Thad Norvell at G.R.A.C.E. with "Depreciating Humility: The importance of being the best at being right"
"The cycle goes like this: The urgency of the cause reinforces the importance of being right, which further fuels the notion that the most important people in the cause are those most skilled at being right in front of the most people. And if that is true, then those people must be protected and kept on stage at almost any cost. Question them without an air-tight case of disqualifying sin, and you risk being sacrificed for the greater cause. It’s all very logical. And it’s very common. It just isn’t biblical."
I stand like a lonely pine, egoistically shut off, pointing to the skies & casting no shadow. It was easy to achieve this sleek & sexy look.— KimKierkegaardashian (@KimKierkegaard) May 29, 2013
“Though Individually uncomfortable and at times, even amusing, these incidents collectively have left scars on me as real as the ones on my body. Rather than heal me as they intended (and you know the old maxim about good intentions), they helped break my self-esteem. They brought forth questions I’ve sought to stifle, questions that repeat in my head with sadistic rhythm when I’m out in public. Do I really seem that broken to people when I walk out the door? Does my body project a fate seem so grim that I actually need saving? Every once in a while I have to actively remind myself that what happened to me was an objective case of a genetic splicing error-not the Devil’s handiwork.”
Laura Ortberg Turner at Her.Meneutics with “Too Girly to Lead?”
“Paul concludes his letter to the Romans by commending a number of people to the church at Rome, including Phoebe, Priscilla, Mary, Junia, and "Tryphena and Tryphosa, those women who work hard in the Lord." Paul wasn't thanking them for their delicious potato salad at the church potluck—important though that is. He wrote to publicly recognize these women whose contributions had done nothing less than help to establish the Christian church.”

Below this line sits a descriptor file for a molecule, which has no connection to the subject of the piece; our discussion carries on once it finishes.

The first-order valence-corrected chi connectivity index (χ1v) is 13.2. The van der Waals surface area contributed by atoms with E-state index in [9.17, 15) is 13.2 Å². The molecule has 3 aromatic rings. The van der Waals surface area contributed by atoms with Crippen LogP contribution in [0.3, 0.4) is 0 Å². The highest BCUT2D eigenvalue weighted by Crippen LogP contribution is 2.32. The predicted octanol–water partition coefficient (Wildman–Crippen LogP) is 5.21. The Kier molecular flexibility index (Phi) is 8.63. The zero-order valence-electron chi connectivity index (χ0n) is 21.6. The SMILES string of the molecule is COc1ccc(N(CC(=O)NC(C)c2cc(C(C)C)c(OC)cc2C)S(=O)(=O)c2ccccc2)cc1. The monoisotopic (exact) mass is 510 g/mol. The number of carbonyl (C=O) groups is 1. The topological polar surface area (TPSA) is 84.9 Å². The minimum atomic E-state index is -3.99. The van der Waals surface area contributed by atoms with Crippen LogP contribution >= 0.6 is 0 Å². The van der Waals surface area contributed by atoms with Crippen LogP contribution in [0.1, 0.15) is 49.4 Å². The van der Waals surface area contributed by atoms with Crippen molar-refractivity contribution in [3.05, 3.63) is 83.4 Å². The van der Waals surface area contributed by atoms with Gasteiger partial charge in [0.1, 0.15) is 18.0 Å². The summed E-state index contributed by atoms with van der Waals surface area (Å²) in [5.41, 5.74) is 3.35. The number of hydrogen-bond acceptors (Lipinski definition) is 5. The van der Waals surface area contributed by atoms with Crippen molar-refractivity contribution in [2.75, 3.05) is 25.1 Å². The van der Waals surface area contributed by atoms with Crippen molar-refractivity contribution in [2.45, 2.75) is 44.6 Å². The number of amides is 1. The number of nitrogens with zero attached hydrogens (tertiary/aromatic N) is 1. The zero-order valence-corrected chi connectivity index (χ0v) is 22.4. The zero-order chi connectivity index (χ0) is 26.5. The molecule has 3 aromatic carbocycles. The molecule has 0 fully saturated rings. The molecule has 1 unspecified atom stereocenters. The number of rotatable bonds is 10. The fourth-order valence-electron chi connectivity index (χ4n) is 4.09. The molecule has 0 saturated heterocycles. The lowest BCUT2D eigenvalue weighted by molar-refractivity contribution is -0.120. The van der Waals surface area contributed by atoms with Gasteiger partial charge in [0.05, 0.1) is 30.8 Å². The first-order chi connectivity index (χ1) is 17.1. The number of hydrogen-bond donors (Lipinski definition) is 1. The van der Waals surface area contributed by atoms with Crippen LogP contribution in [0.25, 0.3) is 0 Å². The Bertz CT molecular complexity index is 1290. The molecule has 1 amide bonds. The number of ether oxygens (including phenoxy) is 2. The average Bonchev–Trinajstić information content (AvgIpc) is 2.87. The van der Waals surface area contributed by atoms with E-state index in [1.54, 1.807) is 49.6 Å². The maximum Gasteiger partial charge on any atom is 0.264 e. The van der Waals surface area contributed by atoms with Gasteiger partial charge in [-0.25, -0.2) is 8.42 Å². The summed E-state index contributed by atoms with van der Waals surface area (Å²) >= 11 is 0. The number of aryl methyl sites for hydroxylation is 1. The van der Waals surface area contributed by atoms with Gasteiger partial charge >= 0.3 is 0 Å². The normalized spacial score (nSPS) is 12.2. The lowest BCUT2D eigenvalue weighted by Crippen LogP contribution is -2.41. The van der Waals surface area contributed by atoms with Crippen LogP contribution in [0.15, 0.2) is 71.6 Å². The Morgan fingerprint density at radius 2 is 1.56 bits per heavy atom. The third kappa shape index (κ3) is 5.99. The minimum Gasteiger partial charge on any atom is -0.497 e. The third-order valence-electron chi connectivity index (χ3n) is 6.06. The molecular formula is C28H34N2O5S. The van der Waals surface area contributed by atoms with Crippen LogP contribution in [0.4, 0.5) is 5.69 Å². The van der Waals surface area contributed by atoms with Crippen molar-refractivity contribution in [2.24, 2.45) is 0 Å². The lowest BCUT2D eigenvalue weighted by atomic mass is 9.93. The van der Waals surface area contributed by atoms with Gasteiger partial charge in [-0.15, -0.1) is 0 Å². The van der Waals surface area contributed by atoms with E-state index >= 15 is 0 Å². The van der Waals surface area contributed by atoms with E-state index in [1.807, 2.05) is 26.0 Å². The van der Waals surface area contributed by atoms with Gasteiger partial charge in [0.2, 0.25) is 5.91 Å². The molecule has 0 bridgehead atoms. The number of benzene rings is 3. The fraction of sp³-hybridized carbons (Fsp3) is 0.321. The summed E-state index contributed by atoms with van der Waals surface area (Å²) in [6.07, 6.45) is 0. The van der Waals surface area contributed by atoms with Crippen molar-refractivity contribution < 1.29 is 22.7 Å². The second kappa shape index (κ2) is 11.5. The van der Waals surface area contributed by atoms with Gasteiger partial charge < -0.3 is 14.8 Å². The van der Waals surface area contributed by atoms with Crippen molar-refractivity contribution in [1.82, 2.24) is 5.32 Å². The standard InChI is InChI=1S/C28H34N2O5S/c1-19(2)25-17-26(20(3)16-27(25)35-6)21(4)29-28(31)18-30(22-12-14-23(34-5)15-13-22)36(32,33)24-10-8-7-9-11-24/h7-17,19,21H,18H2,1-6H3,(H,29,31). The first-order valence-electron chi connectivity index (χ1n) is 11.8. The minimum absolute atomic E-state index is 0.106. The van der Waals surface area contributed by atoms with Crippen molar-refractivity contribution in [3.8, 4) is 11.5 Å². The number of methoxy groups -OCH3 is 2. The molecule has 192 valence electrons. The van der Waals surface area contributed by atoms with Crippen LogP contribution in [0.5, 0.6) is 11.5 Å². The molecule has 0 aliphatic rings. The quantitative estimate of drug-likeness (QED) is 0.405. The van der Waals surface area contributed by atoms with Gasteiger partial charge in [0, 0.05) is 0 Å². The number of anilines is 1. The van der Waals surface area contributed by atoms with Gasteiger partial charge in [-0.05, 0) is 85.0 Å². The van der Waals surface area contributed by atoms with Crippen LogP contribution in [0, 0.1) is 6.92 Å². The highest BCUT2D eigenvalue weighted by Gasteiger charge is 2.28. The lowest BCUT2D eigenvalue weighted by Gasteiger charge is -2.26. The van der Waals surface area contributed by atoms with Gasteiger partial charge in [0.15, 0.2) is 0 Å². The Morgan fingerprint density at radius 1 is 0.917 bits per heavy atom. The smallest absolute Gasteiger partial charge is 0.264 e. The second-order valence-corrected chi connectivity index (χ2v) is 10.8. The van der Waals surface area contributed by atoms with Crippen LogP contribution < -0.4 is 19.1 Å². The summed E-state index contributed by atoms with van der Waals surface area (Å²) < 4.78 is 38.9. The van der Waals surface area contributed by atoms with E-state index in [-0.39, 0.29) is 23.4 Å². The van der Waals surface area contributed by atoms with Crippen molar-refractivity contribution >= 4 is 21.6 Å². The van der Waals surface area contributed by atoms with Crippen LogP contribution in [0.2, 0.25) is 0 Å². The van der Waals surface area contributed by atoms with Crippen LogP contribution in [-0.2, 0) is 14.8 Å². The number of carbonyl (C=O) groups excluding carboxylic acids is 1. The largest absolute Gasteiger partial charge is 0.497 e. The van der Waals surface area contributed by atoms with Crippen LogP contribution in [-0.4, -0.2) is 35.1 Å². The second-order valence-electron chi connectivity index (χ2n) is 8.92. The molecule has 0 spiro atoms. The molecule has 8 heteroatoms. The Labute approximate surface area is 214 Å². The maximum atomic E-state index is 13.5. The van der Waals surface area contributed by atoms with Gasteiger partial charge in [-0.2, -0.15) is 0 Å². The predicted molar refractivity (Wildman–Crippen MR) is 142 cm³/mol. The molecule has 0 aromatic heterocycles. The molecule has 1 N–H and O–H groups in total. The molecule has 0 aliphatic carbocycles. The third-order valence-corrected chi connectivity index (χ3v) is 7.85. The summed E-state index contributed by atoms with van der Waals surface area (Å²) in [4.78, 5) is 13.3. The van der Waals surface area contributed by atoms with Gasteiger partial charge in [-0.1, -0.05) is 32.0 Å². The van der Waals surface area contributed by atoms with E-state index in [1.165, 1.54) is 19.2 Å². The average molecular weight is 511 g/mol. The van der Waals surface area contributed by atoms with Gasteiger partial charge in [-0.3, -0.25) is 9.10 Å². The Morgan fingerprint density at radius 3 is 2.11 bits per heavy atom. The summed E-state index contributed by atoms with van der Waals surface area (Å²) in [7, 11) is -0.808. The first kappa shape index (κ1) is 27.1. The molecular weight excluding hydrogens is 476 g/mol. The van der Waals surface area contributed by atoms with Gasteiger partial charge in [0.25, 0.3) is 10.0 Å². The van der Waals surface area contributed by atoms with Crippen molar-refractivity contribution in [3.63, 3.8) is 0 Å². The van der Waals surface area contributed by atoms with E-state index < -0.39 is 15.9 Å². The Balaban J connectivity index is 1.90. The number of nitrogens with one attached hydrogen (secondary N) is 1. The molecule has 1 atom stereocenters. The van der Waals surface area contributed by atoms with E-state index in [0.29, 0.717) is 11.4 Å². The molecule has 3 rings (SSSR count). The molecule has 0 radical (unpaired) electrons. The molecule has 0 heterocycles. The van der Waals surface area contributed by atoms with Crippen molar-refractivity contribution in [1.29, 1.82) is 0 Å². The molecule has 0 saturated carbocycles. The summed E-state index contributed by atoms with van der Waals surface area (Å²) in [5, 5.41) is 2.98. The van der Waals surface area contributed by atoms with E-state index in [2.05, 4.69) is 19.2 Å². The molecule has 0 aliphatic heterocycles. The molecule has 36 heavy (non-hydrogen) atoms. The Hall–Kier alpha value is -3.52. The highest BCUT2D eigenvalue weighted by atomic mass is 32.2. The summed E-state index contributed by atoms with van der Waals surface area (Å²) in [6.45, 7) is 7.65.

“We have to dig deep and reject the notion that Americans know best, are best, are better. We have to listen to dissenting voices and carefully assess, prioritizing first families, first cultures, first countries whenever possible. We move forward as if our goal was no orphans ever, setting aside our agendas, however altruistic. Our standard operating procedure must always include Being Good News: good for children, good for birth mamas, good for the poor, good for other countries and cultures.”
I just want to pause for a moment and applaud Jen for the tenacity, grace, passion, and wisdom she brought to this series. It was practical, challenging, and well-researched. I am so grateful for this woman of valor!
John D. Sutter at CNN with “Walking the path of the tornado”
“At the end of Pendergraft Lane, I met the Eubanks family's horses, Denali and Mikey, who didn't seem to have a care in the world; saw a few downed tree limbs; splashed in a puddle or two, left from the rain. The most memorable scene, however, was that of Leacie Pratt, 8, swinging on a broken play set. Its wooden pieces were intact but had been twisted, as if its joints were melted. The swing set creaked and flexed and swayed beneath the weight of the tiny girl in purple sneakers. She kept on swinging just the same.”
Sean Palmer with “It’s Not the Bible’s Fault. You Just Might be a Bad Dad”
“As long as the narrative continues which articulates that men lack what it takes to nurture and raise children, as long as some argue that the cultivation of children is the domain of women only, we will continue to produce dads who believe they risk their ‘man-card’ by trying... Loving parents – male and female – nurture because that’s what loving parents do. There is no “nurture gene.” Mom’s staying home, rather than dad, is a lifestyle choice. If you’re incompetent in caring for your children, please don’t drag my entire gender along with you.”